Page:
The principal aim of this project is to carry out PhD research regarding the historical construction of social space and identity narratives in the inter-ethnic context of South-eastern Kazakhstan and Northern Kyrgyzstan during the nineteenth and twentieth centuries.

Specifically, I intend to study the cultural exchanges and adaptations by which Dungan (Muslim Hui) people established their territorial identities in the region of Kordai (Kazakhstan) and Tokmok (Kyrgyzstan) following various migratory displacements which have brought them together at various moments between the 1870s and 1960s. In particular, I am interested in reconstructing the forms of self-representation among, 1) those Dungan groups who arrived in 1878 from the Chinese region of Shaanxi to Masanchi and Sortobe and, 2) those Dungan groups who arrived in 1878 from the Chinese region of Gansu to Tokmok and the area surrounding Bishkek.

One of the main objectives of this research is to problematize existing ideas regarding the perceived ease with which Dungan and other ethnic groups are able to adapt to a multi-ethnic setting in a quasi-national context of shifting territorial identities. At a broader theoretical level, this analysis aims at contributing fresh insights and methods for the study of migrant communities and so-called stateless societies.

Historical setting: Dungan migrations of the XIXth and XXth centuries

After the expansion of the Qing Dynasty towards its Inner Asian borders in the mid-eighteenth century, at the initiative of Emperor Qianlong (1711-1799), there were several local revolts against the Chinese presence in what came to be known as the Western Regions of the Middle Kingdom. (1) However, it was not until the expansion of the Russian empire into Central Asia, at the expense of the territories occupied by China, that China began to show concern about the destabilizing potential of these uprisings. By the mid-nineteenth century, there were clearly defined Russian and Chinese zones of influence in the territories referred to by imperial Russia as ‘Turkestan’. At this time, China began to consolidate its influence and authority in the region currently known as Xinjiang province (which was not officially named Xinjiang until 1884). In turn, Russia began to expand into the present-day territories of Kazakhstan, Kyrgyzstan and Tajikistan.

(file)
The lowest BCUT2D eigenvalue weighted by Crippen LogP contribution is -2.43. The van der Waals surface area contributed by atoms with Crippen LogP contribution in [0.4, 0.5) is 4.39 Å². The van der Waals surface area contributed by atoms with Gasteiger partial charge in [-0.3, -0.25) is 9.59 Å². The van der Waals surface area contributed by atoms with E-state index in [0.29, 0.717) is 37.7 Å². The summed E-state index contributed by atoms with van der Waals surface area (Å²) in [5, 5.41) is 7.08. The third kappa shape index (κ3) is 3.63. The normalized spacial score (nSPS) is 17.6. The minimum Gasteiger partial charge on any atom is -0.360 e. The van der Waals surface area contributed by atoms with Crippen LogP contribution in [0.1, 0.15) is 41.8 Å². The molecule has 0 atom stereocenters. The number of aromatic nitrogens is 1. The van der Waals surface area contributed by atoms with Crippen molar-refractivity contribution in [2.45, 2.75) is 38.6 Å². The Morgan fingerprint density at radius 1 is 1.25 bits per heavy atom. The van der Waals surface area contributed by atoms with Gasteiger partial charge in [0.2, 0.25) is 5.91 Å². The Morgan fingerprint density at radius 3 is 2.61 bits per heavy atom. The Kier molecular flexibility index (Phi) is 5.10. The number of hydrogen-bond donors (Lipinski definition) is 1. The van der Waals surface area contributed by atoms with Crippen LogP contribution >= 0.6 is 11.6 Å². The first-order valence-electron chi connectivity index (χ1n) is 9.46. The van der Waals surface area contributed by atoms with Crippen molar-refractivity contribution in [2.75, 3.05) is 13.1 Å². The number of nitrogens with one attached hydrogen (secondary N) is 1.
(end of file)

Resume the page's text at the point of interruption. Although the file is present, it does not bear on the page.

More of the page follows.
During this period between 1862 and 1877 there were a series of riots staged by some of Hui and Uighur communities subject to Qing authority. These riots were precipitated by, and related more broadly to, the internal territorial reshuffling that followed the Tongzhi restoration, and took place during the time in which China was being subjected to the various strategies and positionings of the Western imperial powers (Wright, 1957; Perdue, 2005). It is within this context that some of the migrations mentioned above took place.